Going Downhill

It’s always good to start your biking day with a hearty breakfast. The Morguen Toole Company owns this Trailside B&B as well as the Hotel where we stayed, just a few blocks away. Breakfast is served here and we also pick up our bag lunches and drinks. 

I am just blown away by how the Trail is lined with these blooming phlox. My friend Kelly says, always add some yellow flowers to your garden because it makes all the other colors sing. Looks like Mother Nature agrees. 

How about this Salisbury Viaduct we get to ride over! The trestle soars 100 feet above the valley floor and the Casselman River and is 1,908 feet long. The views are awesome.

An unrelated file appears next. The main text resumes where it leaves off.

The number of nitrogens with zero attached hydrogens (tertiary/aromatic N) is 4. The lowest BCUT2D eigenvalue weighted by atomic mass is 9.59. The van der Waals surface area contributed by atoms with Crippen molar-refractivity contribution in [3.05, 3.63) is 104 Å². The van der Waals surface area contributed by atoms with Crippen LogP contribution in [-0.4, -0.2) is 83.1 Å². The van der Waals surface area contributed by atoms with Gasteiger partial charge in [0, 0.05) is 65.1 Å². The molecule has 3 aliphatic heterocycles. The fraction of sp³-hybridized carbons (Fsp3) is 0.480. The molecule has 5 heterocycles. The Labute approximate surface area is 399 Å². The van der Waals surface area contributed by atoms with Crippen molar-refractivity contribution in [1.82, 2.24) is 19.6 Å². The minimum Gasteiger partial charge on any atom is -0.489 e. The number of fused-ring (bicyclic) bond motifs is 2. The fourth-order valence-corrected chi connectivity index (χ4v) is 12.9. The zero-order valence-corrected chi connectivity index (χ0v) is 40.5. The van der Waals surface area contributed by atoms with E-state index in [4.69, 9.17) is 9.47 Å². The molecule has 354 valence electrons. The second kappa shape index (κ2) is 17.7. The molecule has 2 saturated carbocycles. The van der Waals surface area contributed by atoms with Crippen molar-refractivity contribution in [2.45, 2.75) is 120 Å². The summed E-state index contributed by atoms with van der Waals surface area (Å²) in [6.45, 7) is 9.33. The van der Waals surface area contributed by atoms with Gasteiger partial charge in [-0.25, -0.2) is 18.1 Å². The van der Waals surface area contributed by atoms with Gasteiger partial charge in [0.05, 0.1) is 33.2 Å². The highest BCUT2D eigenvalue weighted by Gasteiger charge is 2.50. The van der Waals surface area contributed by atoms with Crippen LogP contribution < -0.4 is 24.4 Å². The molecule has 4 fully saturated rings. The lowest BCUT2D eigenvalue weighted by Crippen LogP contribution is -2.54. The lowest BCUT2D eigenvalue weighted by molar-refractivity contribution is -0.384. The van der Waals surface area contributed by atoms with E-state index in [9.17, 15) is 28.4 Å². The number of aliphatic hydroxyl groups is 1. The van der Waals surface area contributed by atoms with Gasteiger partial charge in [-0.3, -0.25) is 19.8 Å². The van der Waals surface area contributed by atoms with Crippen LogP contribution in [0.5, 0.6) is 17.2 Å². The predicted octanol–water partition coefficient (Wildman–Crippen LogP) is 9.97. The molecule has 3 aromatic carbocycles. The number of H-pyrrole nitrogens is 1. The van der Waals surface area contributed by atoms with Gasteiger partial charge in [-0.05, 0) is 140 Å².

This old graveyard might be a spot to linger and wonder what stories might be told.

Or maybe sitting on this bench, admiring the waterfall and resting from the ride is in order. 

The small town of Rockwood has everything a biker could need, right on the Trail. The bike sculptures are pretty cool on the roof. The tires turn in the breeze. I guess they have plenty of spare parts for the artwork.

Homage to the railroad as well. 

It’s just lovely to ride past these seeps — a quick blast of natural air conditioning.

I spotted these columbine. 

And I almost ran over this guy, sunning himself on the Trail!  OK, enough. This is my third, and hopefully final snake encounter for the year. 


This part of the GAP is the wildest and least inhabited stretch. I think it is the most beautiful section so far. 


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Comments

  1. Ellen McMillen says:

    Just beautiful! Through you I vicariously travel parts of our country I’d likely never see. Thank you for sharing Terry.